Frontier people, by definition, lack civilization: frontier people are hicks. That’s who we are (or were until recently, anyhow). That fact implies that we must be rude and crude people, and, probably, our electronic vices are worse than we understand. Someday, I think, we digital folk will become embarrassed by our greed, our bad frontier manners, our lynch-mob justice, and, especially, by our relentless, thoughtless exploitation of those helpless, backward, analog indigenes.
We might have to get older and grayer to feel grown-up regrets like that, and maybe our moral judgements will have to become more rigid and fixed, like mine are nowadays. But the clock will never stop ticking, so it’s likely bound to happen somehow.
Another thing: The Hacker Crackdown is an American book. In the years that followed this book’s publication, I became a travel writer. In Russia, Eastern Europe and the Balkans, I saw a lot of digital activity by people who were entirely unrestrained by any American police force. Hackers-without-crackdowns, you might call these acquaintances.
The Hacker Crackdown belonged to a 1990s era when everyone in cyberspace was eager to spread worldwide access to the tools—when the “digital divide” was a major social issue. Those days are gone. Cyberspace now seethes with frenetic activity in huge, ancient societies far outside American borders, in cultures where custom, habit, etiquette, obligation, honor and raw fear count for a whole lot more than American dollars and a Constitution.
So, as cyberspace globalizes, and also balkanizes, it takes on everybody’s troubling aspects, not just a few distinctly American cultural quirks. Human wickedness has been global for quite a while now—since our beginning, really. It won’t get tamed by baked-in code structures minted in Silicon Valley.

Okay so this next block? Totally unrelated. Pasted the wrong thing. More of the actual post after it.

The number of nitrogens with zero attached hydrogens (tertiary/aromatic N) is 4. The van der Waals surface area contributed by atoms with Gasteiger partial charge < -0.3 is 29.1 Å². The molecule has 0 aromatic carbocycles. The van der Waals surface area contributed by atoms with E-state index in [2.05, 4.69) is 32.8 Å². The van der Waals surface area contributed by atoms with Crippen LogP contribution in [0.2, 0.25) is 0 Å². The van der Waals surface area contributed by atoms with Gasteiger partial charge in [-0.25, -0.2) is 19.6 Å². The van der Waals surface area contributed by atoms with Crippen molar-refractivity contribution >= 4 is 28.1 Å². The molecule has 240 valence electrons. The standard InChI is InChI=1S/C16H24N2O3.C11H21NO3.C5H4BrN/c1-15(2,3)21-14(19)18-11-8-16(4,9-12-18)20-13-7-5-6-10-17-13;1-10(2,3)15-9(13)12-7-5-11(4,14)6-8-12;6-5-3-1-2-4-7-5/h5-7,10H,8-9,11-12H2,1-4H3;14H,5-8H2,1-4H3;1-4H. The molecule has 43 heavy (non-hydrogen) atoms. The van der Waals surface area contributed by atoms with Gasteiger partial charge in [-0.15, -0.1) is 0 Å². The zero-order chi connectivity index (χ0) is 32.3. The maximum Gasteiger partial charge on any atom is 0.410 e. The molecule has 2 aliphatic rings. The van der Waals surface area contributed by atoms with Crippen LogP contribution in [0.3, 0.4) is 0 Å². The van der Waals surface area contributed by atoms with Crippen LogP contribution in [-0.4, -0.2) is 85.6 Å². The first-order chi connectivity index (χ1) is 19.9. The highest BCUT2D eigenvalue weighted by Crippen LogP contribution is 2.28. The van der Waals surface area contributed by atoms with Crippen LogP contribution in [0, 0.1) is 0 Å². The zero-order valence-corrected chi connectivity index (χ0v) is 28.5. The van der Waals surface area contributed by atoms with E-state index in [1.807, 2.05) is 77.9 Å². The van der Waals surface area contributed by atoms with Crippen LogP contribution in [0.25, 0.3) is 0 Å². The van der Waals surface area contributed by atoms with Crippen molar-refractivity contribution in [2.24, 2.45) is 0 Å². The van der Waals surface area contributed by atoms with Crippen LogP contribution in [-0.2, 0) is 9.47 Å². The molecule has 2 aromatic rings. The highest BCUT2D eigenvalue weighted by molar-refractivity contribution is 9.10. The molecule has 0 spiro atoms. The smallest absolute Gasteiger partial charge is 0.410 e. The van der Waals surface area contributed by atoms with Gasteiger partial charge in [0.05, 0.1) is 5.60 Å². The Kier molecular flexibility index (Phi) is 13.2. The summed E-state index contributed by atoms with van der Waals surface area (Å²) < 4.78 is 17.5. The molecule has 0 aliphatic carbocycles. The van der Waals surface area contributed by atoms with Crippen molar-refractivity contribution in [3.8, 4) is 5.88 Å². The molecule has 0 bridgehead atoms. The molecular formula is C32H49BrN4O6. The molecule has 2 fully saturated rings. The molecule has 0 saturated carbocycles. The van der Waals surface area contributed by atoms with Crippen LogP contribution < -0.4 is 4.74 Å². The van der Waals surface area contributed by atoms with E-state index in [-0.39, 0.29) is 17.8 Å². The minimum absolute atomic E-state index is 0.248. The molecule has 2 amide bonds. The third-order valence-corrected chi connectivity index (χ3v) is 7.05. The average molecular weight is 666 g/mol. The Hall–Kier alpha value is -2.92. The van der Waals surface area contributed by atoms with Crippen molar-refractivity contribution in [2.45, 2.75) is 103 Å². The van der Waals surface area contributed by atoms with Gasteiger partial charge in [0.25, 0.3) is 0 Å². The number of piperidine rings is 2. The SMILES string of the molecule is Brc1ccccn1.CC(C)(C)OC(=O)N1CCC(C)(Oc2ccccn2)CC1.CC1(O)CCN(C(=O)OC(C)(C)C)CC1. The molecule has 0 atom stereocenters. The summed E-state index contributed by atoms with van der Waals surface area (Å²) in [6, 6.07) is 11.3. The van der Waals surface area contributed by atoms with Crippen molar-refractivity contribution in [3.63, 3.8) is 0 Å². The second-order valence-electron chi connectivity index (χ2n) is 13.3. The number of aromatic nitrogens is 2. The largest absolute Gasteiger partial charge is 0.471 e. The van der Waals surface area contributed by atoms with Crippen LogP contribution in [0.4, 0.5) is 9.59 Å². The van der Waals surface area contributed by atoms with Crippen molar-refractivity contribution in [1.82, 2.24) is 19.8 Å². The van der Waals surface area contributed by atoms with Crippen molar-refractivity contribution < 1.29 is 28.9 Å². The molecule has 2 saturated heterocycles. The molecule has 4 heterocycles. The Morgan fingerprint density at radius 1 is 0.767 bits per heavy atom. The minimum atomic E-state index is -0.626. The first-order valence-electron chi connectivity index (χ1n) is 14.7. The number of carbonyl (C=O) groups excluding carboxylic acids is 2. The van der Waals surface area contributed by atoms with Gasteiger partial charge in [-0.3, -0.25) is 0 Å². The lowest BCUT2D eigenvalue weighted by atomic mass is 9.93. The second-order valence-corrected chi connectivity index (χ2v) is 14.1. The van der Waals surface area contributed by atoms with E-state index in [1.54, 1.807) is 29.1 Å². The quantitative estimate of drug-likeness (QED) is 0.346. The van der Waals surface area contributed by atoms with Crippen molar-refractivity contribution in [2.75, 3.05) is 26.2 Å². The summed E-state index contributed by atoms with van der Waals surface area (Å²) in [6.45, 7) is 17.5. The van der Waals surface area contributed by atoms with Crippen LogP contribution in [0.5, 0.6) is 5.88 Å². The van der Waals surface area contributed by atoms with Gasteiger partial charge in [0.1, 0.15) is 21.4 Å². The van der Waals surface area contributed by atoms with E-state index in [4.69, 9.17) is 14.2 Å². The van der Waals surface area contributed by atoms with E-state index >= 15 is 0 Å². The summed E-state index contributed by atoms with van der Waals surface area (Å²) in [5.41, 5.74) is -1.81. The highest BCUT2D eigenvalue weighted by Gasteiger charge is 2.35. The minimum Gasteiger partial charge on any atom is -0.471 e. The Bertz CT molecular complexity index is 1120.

That larger sensibility, with its bigger scopes of time and space, is absent from my dated little book. However, I can’t blame the book for today’s current situation, and I’m still glad that I wrote it. I feel happy for the chance to add this ambivalent addendum to it now.
Almost every person described in this book is burningly avid for better, faster, stronger computer hardware. That’s what that historic period wanted most, that was the desire closest to their hearts, and indeed, they got what they wished for. We have plenty of cybernetic gizmos now, literally billions of them. Pointing out that we still lack justice is likely the proper attitude for this historical juncture.
A final word. The events in this book are becoming steadily more obscure. Their core concern of this book is odd or corrupt activities using obscure and extinct machines. Also, as a writer, I’m a fantasist; I write science fiction by choice. So I have an intuition that people fifty years from now, or a hundred years, or more, might gaze into this book and conclude that it must be nonsense. Some invented fantasy world, a mere scramble and scrimmage of oddities, made up for amusement.
However, I can promise future readers—really, I give my word of honor—that everything in this book really happened.
This book is old and can only get older, but it was accurate, and that virtue does not fade with the years. I must boldly assert that posterity can rely on my reportage. I was educated as a journalist in college; I graduated, that was my degree. Although I write fiction, I have always felt that the ethical framework of a journalist was a good moral structure for me. By my nature, I’m a curious wanderer, recklessly keen to pry into many odd things that are basically none of my business. The ethics of journalism, which were diligently taught to me by the professionals of an earlier generation, have helped me to do less harm.
The profession of journalism has been shattered since the days in which this book was written. Journalism, “the news of the day” as chosen as fit for print, was hammered into digital bits. The twentieth-century journalism of newspaper stands, wire-service feeds, cabled phones and tape recorders, I was neck-deep in all that when I wrote this book. That living milieu has become a mere scattering of extinct artifacts.
That’s what happened in the world I inhabited. That process was entirely fascinating. For better or worse, I’m truly glad that this colossal transformation existed within my own lifetime. It was a privilege to see it occurring. I have lived through an epic revolution, a huge change in the habits of mankind.
So I’m glad that I knew about journalism, which gave me a method to inquire, to gather evidence, to seek understanding from other people, and to bear witness to events, and to tell, at least, some of the truth. What a joy to be able to write about such strange things.